Page:The Works of Lord Byron (ed. Coleridge, Prothero) - Volume 3.djvu/450

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POEMS 1814-1816.

The blood which flowed with Wallace flows as free,
But now 'tis only shed for Fame and thee!
Oh! pass not by the northern veteran's claim,
But give support—the world hath given him fame!

The humbler ranks, the lowly brave, who bled
While cheerly following where the Mighty led—[1]
Who sleep beneath the undistinguished sod
Where happier comrades in their triumph trod,
To us bequeath—'tis all their fate allows—
The sireless offspring and the lonely spouse:
She on high Albyn's dusky hills may raise
The tearful eye in melancholy gaze,
Or view, while shadowy auguries disclose
The Highland Seer's anticipated woes,
The bleeding phantom of each martial form
Dim in the cloud, or darkling in the storm;[2]
While sad, she chaunts the solitary song,
The soft lament for him who tarries long—
For him, whose distant relics vainly crave
The Coronach's wild requiem to the brave!

'Tis Heaven—not man—must charm away the woe,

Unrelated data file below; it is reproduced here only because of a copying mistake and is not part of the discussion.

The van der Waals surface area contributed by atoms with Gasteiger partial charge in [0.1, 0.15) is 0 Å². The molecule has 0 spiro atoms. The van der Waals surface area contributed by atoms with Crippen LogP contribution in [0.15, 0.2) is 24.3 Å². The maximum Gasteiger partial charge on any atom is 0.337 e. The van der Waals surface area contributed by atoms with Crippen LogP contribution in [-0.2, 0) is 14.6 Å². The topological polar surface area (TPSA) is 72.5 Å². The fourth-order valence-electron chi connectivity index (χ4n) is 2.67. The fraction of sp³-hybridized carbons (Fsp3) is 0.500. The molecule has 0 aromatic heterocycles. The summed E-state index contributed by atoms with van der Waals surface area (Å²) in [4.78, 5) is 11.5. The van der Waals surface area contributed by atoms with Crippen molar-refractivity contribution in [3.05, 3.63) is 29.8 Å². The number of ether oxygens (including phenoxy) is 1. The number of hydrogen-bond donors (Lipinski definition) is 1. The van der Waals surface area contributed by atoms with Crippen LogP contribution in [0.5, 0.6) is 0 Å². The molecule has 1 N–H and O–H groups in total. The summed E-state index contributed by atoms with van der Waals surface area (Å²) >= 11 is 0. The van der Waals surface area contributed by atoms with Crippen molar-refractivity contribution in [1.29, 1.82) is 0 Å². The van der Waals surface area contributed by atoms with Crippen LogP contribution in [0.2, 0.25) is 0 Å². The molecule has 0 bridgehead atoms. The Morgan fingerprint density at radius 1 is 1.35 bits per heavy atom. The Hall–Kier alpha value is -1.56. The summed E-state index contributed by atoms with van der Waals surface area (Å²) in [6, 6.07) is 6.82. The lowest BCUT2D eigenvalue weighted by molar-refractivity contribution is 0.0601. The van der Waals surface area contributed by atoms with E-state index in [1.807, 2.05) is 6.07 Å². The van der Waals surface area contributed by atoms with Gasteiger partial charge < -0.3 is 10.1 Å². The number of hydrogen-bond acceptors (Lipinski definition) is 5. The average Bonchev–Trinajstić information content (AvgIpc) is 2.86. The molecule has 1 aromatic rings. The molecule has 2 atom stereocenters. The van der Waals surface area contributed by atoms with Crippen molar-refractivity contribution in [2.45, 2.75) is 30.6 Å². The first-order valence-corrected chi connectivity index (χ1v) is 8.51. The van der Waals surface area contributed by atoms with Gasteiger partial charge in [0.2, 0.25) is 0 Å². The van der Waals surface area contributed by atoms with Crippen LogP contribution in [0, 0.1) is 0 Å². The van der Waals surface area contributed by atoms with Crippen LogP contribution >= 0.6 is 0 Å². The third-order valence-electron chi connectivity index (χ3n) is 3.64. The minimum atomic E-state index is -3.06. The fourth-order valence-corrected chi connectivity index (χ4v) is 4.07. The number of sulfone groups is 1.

Which bursts when Nature's feelings newly flow;
  1. [As an instance of Scottish gallantry in the Peninsular War it is sufficient to cite the following list of "casualties" at the battle of Vittoria, June 21, 1813: "The battalion [the seventy-first Highland Light Infantry] suffered very severely, having had 1 field officer, 1 captain, 2 lieutenants, 6 sergeants, 1 bugler, and 78 rank and file killed; 1 field officer, 3 captains, 7 lieutenants, 13 sergeants, 2 buglers, and 255 rank and file were wounded."—Historical Record of the 71st Highland Light Infantry, by Lieut. Henry J. T. Hildyard, 1876, p. 91.]
  2. [Compare Temora, bk. vii., "The king took his deathful spear, and struck the deeply-sounding shield.... Ghosts fled on every side, and rolled their gathered forms on the wind.—Thrice from the winding vale arose the voices of death."—Works of Ossian, 1765, ii. 160.]